Such inspections are routine since damage to a fuel tank lead to the death of Columbia's seven astronauts during re-entry in 2003. Despite this, NASA had been considering skipping the inspection after Discovery's mission to the station went a day longer than planned due to an unscheduled space walk was required to full retract a stubborn solar panel.
The extended mission means the shuttle is now forced to use one of two days of emergency fuel set aside to allow for landing delays due to bad weather. Bad weather delayed Discovery's launch for two days last week, and the shuttle will now only have 24 hours of reserves for its fuel cells should weather delay its return to Earth.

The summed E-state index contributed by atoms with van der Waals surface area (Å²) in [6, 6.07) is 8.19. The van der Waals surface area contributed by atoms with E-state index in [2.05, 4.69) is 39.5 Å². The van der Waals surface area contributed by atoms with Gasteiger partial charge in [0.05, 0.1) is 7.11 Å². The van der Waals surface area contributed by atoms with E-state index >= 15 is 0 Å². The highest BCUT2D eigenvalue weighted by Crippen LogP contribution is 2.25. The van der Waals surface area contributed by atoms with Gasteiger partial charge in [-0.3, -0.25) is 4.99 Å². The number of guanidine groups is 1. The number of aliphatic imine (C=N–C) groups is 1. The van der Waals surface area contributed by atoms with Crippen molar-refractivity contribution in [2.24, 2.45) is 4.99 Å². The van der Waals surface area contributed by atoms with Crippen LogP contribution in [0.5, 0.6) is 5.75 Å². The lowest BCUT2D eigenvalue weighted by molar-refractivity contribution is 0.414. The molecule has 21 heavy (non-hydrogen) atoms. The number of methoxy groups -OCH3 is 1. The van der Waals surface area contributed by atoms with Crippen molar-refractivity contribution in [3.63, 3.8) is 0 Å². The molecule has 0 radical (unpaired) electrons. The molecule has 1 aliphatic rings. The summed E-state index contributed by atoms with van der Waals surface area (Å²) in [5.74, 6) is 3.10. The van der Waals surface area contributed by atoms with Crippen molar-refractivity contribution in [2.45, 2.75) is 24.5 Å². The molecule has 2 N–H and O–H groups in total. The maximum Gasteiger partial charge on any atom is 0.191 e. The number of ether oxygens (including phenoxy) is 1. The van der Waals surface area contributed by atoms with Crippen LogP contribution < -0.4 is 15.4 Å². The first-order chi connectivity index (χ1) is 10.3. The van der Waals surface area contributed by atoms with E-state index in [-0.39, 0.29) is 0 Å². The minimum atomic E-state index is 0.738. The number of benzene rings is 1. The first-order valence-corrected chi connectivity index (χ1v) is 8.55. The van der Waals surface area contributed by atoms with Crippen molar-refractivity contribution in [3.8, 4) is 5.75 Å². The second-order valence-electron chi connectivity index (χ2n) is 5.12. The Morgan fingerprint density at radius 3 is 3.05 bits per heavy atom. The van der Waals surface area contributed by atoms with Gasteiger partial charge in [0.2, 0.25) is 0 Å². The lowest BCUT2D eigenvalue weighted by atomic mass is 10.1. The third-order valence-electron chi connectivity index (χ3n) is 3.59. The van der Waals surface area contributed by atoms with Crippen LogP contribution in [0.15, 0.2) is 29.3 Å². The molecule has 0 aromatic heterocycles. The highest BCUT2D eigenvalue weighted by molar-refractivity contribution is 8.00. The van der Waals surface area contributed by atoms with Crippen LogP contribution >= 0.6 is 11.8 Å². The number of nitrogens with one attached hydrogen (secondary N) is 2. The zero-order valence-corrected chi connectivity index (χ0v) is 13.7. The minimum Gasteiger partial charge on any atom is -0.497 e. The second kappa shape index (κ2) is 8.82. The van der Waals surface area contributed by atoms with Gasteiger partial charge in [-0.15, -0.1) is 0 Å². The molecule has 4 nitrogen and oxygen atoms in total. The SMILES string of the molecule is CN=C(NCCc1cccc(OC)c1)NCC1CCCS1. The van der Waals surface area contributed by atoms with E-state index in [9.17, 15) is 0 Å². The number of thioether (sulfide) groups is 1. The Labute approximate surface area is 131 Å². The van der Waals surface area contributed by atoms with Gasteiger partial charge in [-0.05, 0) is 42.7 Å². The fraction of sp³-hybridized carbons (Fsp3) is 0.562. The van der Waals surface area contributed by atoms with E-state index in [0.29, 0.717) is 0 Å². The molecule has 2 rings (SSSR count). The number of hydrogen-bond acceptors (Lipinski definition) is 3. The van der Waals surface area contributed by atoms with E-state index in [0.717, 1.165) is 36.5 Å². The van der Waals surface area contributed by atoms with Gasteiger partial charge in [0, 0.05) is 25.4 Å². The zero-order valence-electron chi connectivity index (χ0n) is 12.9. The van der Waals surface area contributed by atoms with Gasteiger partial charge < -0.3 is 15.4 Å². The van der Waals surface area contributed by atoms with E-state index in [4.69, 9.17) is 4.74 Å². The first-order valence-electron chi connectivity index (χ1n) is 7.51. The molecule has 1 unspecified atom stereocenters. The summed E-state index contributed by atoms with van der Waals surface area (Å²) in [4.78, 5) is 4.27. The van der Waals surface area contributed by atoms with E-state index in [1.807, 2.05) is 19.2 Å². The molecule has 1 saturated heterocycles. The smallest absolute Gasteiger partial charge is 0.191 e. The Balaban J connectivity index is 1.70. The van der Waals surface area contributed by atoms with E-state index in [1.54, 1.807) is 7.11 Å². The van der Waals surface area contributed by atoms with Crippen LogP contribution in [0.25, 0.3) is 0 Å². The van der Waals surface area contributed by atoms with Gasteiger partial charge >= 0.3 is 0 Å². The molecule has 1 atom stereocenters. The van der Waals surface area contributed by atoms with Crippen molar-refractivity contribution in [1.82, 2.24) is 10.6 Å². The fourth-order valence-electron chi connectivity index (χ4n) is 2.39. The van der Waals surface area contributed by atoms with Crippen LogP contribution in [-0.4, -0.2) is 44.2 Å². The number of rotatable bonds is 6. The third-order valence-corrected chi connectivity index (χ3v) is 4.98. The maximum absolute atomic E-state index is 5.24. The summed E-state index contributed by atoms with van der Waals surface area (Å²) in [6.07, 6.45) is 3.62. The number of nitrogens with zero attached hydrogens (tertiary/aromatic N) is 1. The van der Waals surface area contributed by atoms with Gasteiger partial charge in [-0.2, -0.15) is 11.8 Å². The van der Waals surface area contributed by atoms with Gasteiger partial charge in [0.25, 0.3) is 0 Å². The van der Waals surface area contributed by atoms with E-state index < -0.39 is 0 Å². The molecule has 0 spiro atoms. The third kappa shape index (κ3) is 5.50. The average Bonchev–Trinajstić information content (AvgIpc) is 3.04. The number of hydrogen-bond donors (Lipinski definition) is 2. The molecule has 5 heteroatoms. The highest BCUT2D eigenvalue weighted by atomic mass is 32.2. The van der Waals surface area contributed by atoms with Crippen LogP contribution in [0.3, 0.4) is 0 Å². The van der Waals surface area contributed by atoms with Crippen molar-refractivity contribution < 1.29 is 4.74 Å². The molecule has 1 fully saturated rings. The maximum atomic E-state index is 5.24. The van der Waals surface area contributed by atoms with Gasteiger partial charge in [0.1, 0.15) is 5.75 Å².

Discovery is expected to land at the Kennedy Space Center on Friday afternoon. With only one bad weather day in reserve, NASA is expected to prepare backup landing sites at Edwards Air Force Base in California and White Sands, New Mexico. Preliminary weather forecast are for possible low clouds and rain at Kennedy and high cross winds at Edwards on Friday, but White Sands is currently clear for Friday.